One main road snakes its way down into Ecuador’s Oriente, or Amazon Basin, from the highlands, and that’s how our bus went. We left the mountain town of Banos in the late afternoon and immediately began descending. A massive cliff loomed just outside the bus windows. The sight of it only added fuel to the worry-fire that had ignited when we saw the murals in the Banos church depicting angels rescuing vehicles falling off cliffs. Soon after the bus began moving, we noted how the local passengers kept leaning into the hillside at regular intervals and wondered what that was all about. Then, one of our group looked out of their window and saw little except hundreds of feet of thin air separating our bus from the river far below. At that point, we understood that everyone was leaning into the hillside to help the bus stay on the road.
The trip down to the city of Tena, our night’s destination, typically takes about 3 hours, but on this trip, it took us more like 4 or 5. Sometime after dark, we drove up on a vehicle logjam on the road. Big trucks, busses, and cars were trying to go in each direction, and traffic was at a standstill. We weren’t quite sure what was happening, but there were a lot of headlights and people milling around looking at something, although we weren’t sure what it was. We figured it was probably just a simple short delay that would soon be a thing of the past. As we were beginning to become comfortable with the situation, our driver decided he could move forward and squeeze past the bus facing us down. There was no mistaking the ill feelings of the crowd, much less the opposing bus driver, as our bus proceeded. All was well until it wasn’t. Our bus’s side mirror was not the break-away type and screeched and scratched its way down the side of the other bus until we were free and clear.
I was relieved that neither of the vehicles was mine. And I concluded that, if nothing else, the situation made for a good story. But then, I felt our slow pace become even slower just before we abruptly stopped. At that point, our driver said something that none of us Americanos could quite understand and opened the door. The other passengers got up and began filing out as though it was an expected and regular occurrence. We followed suit, although we had no clue as to why. It was utterly dark once we got outside, but at least it was muddy and only raining slightly. Somehow, word got to us to avoid wandering very far from the bus because a section of the road had washed away. Our driver intended to cross to the other side of the temporary road patch and didn’t want any passengers aboard as he did so. So we were to walk across to the other side, following and staying safely behind the bus. I still have questions about that whole scenario, but at the time, we all just fell in line and did what we thought we’d been instructed to do.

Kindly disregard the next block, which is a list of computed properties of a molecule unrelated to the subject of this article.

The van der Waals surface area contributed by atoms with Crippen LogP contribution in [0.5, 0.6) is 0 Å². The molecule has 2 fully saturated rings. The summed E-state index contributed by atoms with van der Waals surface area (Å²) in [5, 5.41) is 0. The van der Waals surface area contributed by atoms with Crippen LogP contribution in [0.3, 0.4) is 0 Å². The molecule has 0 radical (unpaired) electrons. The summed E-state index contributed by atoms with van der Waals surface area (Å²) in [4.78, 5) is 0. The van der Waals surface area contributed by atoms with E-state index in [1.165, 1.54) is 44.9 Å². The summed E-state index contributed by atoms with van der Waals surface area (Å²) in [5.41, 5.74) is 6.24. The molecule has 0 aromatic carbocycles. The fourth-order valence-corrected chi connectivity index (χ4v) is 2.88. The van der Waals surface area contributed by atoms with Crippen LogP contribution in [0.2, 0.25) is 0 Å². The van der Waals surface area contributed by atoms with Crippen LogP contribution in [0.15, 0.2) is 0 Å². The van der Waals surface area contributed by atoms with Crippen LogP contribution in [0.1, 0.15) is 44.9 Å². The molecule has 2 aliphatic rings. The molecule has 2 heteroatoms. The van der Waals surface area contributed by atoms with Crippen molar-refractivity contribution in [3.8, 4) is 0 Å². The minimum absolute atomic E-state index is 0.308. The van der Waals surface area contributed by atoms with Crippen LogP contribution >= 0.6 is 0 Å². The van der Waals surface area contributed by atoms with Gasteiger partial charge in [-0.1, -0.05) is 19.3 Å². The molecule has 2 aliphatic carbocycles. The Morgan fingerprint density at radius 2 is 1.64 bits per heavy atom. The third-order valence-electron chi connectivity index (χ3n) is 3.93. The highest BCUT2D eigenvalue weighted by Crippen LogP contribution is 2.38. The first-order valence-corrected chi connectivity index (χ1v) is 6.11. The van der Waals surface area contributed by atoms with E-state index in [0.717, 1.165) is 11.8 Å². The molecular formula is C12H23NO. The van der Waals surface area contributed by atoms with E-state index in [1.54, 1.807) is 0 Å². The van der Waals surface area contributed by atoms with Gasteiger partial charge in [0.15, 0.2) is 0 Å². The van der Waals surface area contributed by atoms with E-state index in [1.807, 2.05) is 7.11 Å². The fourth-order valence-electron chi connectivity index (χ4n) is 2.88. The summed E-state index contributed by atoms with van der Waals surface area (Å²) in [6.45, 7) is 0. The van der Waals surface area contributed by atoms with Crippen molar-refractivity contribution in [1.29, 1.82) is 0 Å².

After a short distance, our bus engine began to rev, but the rear wheels just spun in the mud, and it was apparent that it was going nowhere. So, we did what needed doing, put our shoulders up against the rear bumper, and started pushing. Slowly, the rear wheels worked their way down through the muck to the solid ground about mid-calf below the surface, and the thing began to creep ever so slowly forward. Within 5 minutes, we and the bus were on the other side. Soon, all of us passengers were back in our seats and moving down the road again. Our group was muddy but happy to be beyond the confusion.
Undoubtedly, the bus trip had been “interesting” up to that point. But, as we approached our night’s destination, I speculated that perhaps the chaos of those few hours of bus time was in our past. I was hopeful that things would become more “normal” once we reached Tena and our final destination- the Napo River outpost town of Misahualli.
We finally pulled into Tena about 10:00 pm and walked to the hotel I’d reserved. It was a dead and dark-looking building, but as the owner showed us to our rooms and began turning the room lights on, the whole place came to life. As we watched the roaches disappear, it became apparent that no one in our group was interested in spending the night there. And so, we gave a lame excuse to the manager as to why we would not be able to stay and then just left.
At that point, I knew we had nowhere to stay for the night and needed to find something sooner than later. So our search for accommodations began, and within only minutes, we walked around the corner and found a fancy-looking hotel. It looked especially nice and appeared to be brand spanking new. “Thank goodness,” I thought. By this time, it was serious bedtime, so we didn’t let the fact that the new place was dark and locked up discourage us. For some reason, despite the locked door, we all concluded it was, in fact, open. We peered in through the glass door, and lo and behold, a person immediately approached. The bellman, or whoever he was, unlocked the door and leaned his rifle against the wall. He greeted us with a smile as he opened the door and invited us in. I asked him about room prices and was satisfied with his answer. And so, I told him that we’d take enough doubles for everyone and followed him to the front desk to check-in. Pondering the snake in the jar on the counter took my mind off some of the various group leader details, like wondering which credit cards he took. Within 15 minutes, we were all paid up and finally ready to get settled into our rooms.